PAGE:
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When holiest Shen walks, the moon gloams red. With each stride, her right foot steps into the future; her left, into the past. Like mourners, we cling to her hem, drawn in her wake from remotest village to black-stoned shore, to ailing tower long shucked of purpose. Our footprints fill her own, and in the filling are made deeper.
But holiest Shen does not ponder her passage. Nor does she sleep.
And once alone has she blessed us with speech. Two words, slipping unguarded past her lips while cold mud oozed fresh between her rightward toes.
“So soon?” she croaked in her corn husk voice. Or perhaps it was, “The moon?”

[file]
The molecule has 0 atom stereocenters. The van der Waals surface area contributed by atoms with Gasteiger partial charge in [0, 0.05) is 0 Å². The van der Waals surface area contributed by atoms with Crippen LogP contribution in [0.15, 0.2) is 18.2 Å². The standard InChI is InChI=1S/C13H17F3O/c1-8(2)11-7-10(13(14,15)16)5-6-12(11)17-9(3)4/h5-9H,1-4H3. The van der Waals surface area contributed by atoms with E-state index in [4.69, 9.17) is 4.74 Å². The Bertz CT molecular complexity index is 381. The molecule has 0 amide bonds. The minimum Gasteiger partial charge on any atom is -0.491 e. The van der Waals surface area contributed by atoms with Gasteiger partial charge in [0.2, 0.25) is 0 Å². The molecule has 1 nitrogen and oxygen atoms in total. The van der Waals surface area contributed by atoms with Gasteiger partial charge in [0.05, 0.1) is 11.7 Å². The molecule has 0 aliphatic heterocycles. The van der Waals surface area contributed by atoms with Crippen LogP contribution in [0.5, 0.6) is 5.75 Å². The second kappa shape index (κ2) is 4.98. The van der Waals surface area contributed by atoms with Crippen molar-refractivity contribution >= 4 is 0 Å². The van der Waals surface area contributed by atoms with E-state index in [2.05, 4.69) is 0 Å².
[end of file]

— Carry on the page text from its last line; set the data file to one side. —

So many possibilities, all since worried to the bone.
That was a half-year past, on a night when the sky sung star-bright and spring’s horns ran soft with fuzz. Now the leaves hang gray and the trees are over-bent; the stags cry out in the wood.
But holiest Shen walks on, urgency etched ever deeper into the maze of her brow. And we watch–not the moon jagged overhead nor the cusp of earth trembling beneath us–but her every step, our holiest Shen.
Her right and her left and the immeasurable gulf that stretches between.